In NEHR of India, mithun meat is considered to be more tender and superior over the meat of any other species. At present, mithun farmers rear this animal at an altitude of 1000 to 3000 meters above mean sea level under free grazing condition in its natural habitat. Due to gradual denudation of forests (natural habitat of mithun) and tremendous socioeconomic and cultural importance of mithun in the life of the local tribal population, very recently initiatives are being taken to popularise economic mithun farming under semi-intensive condition with an effort to make use of mithun for benefit of human population.

The mithun normally lives in the areas where low oxygen tension prevails and thrives on very little conventional fodder. This animal is bestowed with an excellent capacity to adjust in its natural climate and to graze on stiff hill slopes with ease. In congruence with this unique characteristic, some physiological adaptations especially on the cardiovascular system are envisaged. The exploration of the exact cardiovascular physiology has profound implications on mapping of fatigue score and draught power as well as various fields of health and production management system.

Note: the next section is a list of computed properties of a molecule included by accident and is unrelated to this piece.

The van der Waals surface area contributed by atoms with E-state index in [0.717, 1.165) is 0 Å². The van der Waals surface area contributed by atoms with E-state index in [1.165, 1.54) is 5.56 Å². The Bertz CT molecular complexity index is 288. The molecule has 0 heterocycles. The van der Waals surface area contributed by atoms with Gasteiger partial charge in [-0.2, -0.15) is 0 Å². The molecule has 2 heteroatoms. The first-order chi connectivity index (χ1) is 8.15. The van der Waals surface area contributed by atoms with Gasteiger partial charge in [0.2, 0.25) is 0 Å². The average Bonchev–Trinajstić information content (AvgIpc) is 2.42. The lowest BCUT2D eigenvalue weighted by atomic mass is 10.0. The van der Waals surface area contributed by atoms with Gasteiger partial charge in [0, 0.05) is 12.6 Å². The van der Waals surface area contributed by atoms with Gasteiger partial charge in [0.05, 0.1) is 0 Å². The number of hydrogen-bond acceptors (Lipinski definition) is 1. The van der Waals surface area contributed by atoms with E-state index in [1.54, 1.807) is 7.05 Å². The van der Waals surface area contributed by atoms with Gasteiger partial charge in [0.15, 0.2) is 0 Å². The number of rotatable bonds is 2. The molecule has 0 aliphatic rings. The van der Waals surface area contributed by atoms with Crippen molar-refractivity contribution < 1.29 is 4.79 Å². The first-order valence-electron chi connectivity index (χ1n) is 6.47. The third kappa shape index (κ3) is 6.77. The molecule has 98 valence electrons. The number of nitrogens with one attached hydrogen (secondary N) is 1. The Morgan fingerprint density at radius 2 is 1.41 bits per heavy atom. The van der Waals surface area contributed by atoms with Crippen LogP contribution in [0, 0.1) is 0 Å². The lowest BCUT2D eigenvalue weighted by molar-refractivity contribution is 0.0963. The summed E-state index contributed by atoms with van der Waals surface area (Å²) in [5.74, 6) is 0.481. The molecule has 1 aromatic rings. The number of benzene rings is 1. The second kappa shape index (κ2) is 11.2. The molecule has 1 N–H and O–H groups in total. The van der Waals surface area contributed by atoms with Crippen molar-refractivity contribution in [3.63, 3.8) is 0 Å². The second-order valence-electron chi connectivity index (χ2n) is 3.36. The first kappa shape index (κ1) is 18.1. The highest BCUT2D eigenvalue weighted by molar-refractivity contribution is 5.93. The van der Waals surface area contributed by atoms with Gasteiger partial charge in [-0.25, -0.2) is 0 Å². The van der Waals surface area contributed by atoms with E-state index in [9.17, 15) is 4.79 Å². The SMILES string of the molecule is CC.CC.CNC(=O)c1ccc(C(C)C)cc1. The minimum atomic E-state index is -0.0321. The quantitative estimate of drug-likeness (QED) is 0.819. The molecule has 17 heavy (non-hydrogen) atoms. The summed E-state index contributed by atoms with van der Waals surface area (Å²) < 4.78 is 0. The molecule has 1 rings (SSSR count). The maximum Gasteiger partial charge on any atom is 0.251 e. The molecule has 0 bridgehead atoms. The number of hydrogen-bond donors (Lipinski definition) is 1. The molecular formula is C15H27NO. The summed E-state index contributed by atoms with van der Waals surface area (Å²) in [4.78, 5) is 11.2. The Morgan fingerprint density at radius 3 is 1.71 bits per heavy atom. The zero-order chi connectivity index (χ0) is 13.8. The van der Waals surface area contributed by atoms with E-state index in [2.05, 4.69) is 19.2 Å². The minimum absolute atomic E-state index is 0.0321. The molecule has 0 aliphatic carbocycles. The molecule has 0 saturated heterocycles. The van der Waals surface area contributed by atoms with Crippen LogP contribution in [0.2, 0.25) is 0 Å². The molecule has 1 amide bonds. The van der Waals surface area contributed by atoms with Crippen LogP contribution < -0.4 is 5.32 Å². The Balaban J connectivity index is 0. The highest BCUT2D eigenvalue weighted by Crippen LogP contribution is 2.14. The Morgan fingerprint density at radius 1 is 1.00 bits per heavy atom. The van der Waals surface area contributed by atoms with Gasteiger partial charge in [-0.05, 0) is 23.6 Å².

Electrocardiography is an inexpensive, noninvasive technique that entails useful information in classification of arrhythmias, diagnosing conduction abnormalities and also acts as a valuable aid in prognostic and therapeutic considerations [35]. The potential use of electrocardiogram (ECG) is well recognized in cattle [6, 7] and horse [8]. Electrical axis (EA) determined on QRS is a vector originating at the centre of Einthoven's triangle representing the direction of the ventricular activation process as projected in the plane of limb leads. EA provides important clues for derivation of ECG-pathological correlation and the degree of deviation refers to either ventricular activities or intermittent conduction disturbances [9]. Mean electrical axis traditionally applied to ventricular depolarization represents the average direction of electrical potential generated during cardiac cycle and is useful for suggesting chamber enlargement or intraventricular conduction defects [10, 11]. Like other ruminants, studies on ECG pattern vis-à-vis cardiac electrical axis of different strains of mithun would be helpful for diagnosis of ventricular conduction defects, ventricular hypertrophy, pulmonary embolism, obstructive lung diseases, and other associated haemodynamic abnormalities. As there is no information available on ECG in this species, the present study is hoped to serve as a scaffold in the field of electrophysiology of Mithun. Hence, the purpose of this study was to establish normal electrocardiogram in four different genetic strains of mithun using the standard bipolar limb leads (I, II, and III) and augmented unipolar limb leads (aVL, aVR, and aVF).